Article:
Roguelike games have been a staple of the indie game genre for a good decade or so, at least as long as I’ve been playing them. Given the fact that everything conceivable genre has had a shot at it, be it fantasy, sci fi, turn based, zombies, shooters, etc. its surprising that we don’t see any of horror. At least that was my thought process before I played Dead End Road, to which I realized that a game where the whole point of the gameplay involves replaying a very hard game to get progressively better a number of times, and a genre in which being scared and uneasy as you go into unknown territory tend to cancel each other out.

Dead End road takes place somewhere in England (which you can tell because the steering wheel is on the right of the car), where you play as a silent protagonist who screwed up a ritual with some sort of elder god and now must flee in your old car to the mysterious old woman who told about said ritual, and must brave a dangerous road filled to the brim with cheesy jump scares and exceptionally frustrating instant death traps.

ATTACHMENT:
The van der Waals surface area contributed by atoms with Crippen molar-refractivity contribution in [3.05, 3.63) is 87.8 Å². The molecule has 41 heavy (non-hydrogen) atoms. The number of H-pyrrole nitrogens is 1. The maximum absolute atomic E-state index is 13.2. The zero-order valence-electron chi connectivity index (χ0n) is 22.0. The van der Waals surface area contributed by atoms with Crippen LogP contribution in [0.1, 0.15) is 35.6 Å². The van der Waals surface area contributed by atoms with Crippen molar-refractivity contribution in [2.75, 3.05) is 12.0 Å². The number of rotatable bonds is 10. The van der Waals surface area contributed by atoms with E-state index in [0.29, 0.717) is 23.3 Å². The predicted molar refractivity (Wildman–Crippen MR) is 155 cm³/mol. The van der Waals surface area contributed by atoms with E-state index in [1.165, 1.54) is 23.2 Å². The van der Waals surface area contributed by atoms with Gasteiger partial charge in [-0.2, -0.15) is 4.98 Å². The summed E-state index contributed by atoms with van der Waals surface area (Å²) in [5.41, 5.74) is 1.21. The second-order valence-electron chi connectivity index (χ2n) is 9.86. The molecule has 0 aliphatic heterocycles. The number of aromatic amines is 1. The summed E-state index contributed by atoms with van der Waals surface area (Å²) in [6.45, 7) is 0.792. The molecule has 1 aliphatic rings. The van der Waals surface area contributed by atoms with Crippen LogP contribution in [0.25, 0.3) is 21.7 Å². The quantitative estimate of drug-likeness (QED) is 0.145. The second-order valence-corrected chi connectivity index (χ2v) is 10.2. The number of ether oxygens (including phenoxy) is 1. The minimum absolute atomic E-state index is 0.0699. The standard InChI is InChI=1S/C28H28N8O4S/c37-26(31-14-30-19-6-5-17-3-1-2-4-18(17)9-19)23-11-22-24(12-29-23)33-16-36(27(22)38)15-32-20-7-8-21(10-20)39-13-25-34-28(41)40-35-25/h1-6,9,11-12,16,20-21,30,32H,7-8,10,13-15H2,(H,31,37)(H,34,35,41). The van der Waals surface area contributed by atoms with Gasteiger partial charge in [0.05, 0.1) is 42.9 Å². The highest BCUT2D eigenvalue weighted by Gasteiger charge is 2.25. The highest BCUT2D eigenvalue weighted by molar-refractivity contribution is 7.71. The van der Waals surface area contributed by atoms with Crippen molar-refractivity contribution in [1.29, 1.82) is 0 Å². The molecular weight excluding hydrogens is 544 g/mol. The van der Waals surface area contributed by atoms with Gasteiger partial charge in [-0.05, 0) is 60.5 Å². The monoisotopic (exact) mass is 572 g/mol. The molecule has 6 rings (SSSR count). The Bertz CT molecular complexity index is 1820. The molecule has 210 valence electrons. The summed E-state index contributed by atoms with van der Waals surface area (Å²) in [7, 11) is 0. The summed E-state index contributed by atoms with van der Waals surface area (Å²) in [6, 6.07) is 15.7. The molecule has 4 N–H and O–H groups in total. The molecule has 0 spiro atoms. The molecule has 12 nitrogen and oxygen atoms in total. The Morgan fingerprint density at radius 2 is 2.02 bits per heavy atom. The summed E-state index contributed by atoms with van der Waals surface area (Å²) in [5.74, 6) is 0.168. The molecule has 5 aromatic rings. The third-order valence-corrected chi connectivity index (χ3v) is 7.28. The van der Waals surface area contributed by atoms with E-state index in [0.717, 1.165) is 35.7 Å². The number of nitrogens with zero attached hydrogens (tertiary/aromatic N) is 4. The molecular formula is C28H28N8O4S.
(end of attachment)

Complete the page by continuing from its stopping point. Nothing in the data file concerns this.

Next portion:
While I dislike the game for a number of reasons, there are a few parts of it I found intriguing. Firstly, is the whole concept, as driving in the night with nothing but you, your cars headlights, and the road ahead is often relaxing and somewhat unnerving at the same time. This is one of the first horror games I’ve personally played that was centered around driving a car. Driving is a bit of an understatement however, as it controls horribly and tends to slide around as if the road were covered in black ice. This can be chalked up to a horror game taking away a sense of control from you so it can build tension through gameplay.

However, it ends up making the game more frustrating than actually scaring the player.  This is due to the fact that the game throws so many instant death traps at you, that you become entirely at mercy if the games RNG, as cars, trucks, trains, trash piles etc. are all placed around the road at random, and you might end up with a pile of trash blocking one side of the road, and a car coming straight towards you on the other side, which kills you instantly. The RNG ends up destroying the strategy to the games upgrade and fuel management system.

You start the game off with 100 Euros but its exceptionally rare that you make any more than that. This locks off many of the more fun upgrades like the speed boost, and forces you to choose the fuel efficiency one, and little else. It’s possible to get the money back with scratch cards, or going into alleyways, but both these either have the potential to waste all your money, leaving you with nothing. This basically makes the game unplayable as you will have no money left for fuel or upgrades.